“I see a thousand strange sights in the streets of London
I see the clock on Bow Church burning in daytime
I see a one-legged man crossing the fire on crutches
I see three negroes and a woman with white face-powder reading music at half-past three in the morning
I see an ambulance girl with her arms full of roses
I see the burnt drums of the Philharmonic
I see the green leaves of Lincolnshire carried through London on the wrecked body of an aircraft”
‘Fires Were Started’, directed by Humphrey Jennings in 1943, is a British propaganda documentary/drama released by the Crown Film Unit during the Second World War. Jennings’ film focuses on a night in the life of a team of firefighters as the working in central London during the Blitz. When a warehouse is bombed in the east end, the crew rush to stem the blaze, but the scale of the fire and the problem with locating enough water leads to a tragic accident. It’s a film that matches the acts and coordination of the firefighters with the soldiers on the front link. The film moves between the heat and intensity of the firefighting and the focus and control of the central command as they track the bomb-blasts, work to limit the fires and try to place the crews in the optimum locations. The crew, in the drama played by the real firemen, is shown to be socially diverse with accents ranging from broad cockney to middle class. This works perfectly with the propaganidsing that Jennings is aiming for. The casting of real people also adds to the sense of authenticity. Jennings captures the danger and stoic duty perfectly, whilst also managing to direct a stylish and cutting edge film.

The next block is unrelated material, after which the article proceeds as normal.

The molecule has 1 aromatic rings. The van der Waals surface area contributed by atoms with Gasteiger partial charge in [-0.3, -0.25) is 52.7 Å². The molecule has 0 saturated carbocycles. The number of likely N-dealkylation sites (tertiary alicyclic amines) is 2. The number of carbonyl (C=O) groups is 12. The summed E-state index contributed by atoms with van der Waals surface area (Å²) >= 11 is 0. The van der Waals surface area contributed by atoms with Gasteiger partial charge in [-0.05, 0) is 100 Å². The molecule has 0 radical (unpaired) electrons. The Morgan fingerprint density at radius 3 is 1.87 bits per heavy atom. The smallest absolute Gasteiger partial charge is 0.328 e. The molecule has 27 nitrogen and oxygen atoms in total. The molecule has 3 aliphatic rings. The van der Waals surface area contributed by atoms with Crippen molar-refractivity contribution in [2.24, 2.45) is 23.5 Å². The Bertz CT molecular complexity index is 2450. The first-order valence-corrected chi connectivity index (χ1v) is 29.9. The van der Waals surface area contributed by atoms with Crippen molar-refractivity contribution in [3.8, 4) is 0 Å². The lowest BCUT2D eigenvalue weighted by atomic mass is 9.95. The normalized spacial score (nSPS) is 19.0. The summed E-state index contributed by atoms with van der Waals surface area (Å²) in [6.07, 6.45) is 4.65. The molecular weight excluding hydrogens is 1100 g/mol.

Would I recommend it? Yes – it’s short but packs a punch. Watch in a double-bill with ‘Went the Day Well’.